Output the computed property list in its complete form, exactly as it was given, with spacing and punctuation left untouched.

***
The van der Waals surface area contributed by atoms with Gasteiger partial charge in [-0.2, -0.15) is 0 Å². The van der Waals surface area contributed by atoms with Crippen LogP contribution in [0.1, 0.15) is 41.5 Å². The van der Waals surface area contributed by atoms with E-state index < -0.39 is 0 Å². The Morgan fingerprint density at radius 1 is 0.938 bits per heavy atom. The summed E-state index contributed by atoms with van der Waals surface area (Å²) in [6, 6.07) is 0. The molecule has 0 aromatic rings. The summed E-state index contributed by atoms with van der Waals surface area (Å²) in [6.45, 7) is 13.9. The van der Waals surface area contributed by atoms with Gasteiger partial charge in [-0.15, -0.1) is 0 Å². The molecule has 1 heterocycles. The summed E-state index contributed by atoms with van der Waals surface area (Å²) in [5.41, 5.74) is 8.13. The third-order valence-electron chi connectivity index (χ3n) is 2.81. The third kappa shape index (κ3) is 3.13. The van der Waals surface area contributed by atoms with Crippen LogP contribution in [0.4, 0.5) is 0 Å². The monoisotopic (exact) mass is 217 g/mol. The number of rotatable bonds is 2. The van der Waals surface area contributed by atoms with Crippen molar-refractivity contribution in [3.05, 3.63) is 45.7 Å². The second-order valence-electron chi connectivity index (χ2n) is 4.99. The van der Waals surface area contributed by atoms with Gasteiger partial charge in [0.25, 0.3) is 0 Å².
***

The van der Waals surface area contributed by atoms with Gasteiger partial charge in [-0.2, -0.15) is 0 Å². The van der Waals surface area contributed by atoms with Crippen LogP contribution in [0.1, 0.15) is 41.5 Å². The van der Waals surface area contributed by atoms with E-state index < -0.39 is 0 Å². The Morgan fingerprint density at radius 1 is 0.938 bits per heavy atom. The summed E-state index contributed by atoms with van der Waals surface area (Å²) in [6, 6.07) is 0. The molecule has 0 aromatic rings. The summed E-state index contributed by atoms with van der Waals surface area (Å²) in [6.45, 7) is 13.9. The van der Waals surface area contributed by atoms with Gasteiger partial charge in [-0.15, -0.1) is 0 Å². The molecule has 1 heterocycles. The summed E-state index contributed by atoms with van der Waals surface area (Å²) in [5.41, 5.74) is 8.13. The third-order valence-electron chi connectivity index (χ3n) is 2.81. The third kappa shape index (κ3) is 3.13. The van der Waals surface area contributed by atoms with Crippen LogP contribution in [0.4, 0.5) is 0 Å². The monoisotopic (exact) mass is 217 g/mol. The number of rotatable bonds is 2. The van der Waals surface area contributed by atoms with Crippen molar-refractivity contribution in [3.05, 3.63) is 45.7 Å². The second-order valence-electron chi connectivity index (χ2n) is 4.99. The van der Waals surface area contributed by atoms with Gasteiger partial charge in [0.25, 0.3) is 0 Å².